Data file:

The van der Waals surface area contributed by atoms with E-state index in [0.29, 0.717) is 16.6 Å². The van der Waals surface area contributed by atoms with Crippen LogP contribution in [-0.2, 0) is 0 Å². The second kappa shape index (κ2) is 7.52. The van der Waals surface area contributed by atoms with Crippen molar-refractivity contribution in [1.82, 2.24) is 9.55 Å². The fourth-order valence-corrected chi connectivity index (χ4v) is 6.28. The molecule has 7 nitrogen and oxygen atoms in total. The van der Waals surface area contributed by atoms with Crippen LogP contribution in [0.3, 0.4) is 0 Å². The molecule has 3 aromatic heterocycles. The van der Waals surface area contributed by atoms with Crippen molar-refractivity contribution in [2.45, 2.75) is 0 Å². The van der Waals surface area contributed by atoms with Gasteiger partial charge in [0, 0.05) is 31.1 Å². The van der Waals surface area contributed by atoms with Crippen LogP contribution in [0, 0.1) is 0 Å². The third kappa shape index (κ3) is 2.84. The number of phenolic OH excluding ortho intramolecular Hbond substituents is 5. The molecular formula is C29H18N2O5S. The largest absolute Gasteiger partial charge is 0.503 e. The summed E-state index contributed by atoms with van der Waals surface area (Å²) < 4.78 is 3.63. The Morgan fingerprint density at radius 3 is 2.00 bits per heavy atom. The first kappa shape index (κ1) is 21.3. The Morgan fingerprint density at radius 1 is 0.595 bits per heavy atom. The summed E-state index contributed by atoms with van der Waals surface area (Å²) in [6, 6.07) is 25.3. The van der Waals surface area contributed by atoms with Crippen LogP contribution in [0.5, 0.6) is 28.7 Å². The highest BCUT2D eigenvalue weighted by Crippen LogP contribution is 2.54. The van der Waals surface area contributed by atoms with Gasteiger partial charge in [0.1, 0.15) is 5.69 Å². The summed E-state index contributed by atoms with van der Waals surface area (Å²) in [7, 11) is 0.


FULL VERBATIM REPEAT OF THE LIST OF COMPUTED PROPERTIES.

The van der Waals surface area contributed by atoms with E-state index in [0.29, 0.717) is 16.6 Å². The van der Waals surface area contributed by atoms with Crippen LogP contribution in [-0.2, 0) is 0 Å². The second kappa shape index (κ2) is 7.52. The van der Waals surface area contributed by atoms with Crippen molar-refractivity contribution in [1.82, 2.24) is 9.55 Å². The fourth-order valence-corrected chi connectivity index (χ4v) is 6.28. The molecule has 7 nitrogen and oxygen atoms in total. The van der Waals surface area contributed by atoms with Crippen LogP contribution in [0.3, 0.4) is 0 Å². The molecule has 3 aromatic heterocycles. The van der Waals surface area contributed by atoms with Crippen molar-refractivity contribution in [2.45, 2.75) is 0 Å². The van der Waals surface area contributed by atoms with Gasteiger partial charge in [0, 0.05) is 31.1 Å². The van der Waals surface area contributed by atoms with Crippen LogP contribution in [0, 0.1) is 0 Å². The third kappa shape index (κ3) is 2.84. The number of phenolic OH excluding ortho intramolecular Hbond substituents is 5. The molecular formula is C29H18N2O5S. The largest absolute Gasteiger partial charge is 0.503 e. The summed E-state index contributed by atoms with van der Waals surface area (Å²) < 4.78 is 3.63. The Morgan fingerprint density at radius 3 is 2.00 bits per heavy atom. The first kappa shape index (κ1) is 21.3. The Morgan fingerprint density at radius 1 is 0.595 bits per heavy atom. The summed E-state index contributed by atoms with van der Waals surface area (Å²) in [6, 6.07) is 25.3. The van der Waals surface area contributed by atoms with Crippen LogP contribution in [0.5, 0.6) is 28.7 Å². The highest BCUT2D eigenvalue weighted by Crippen LogP contribution is 2.54. The van der Waals surface area contributed by atoms with Gasteiger partial charge in [0.1, 0.15) is 5.69 Å². The summed E-state index contributed by atoms with van der Waals surface area (Å²) in [7, 11) is 0.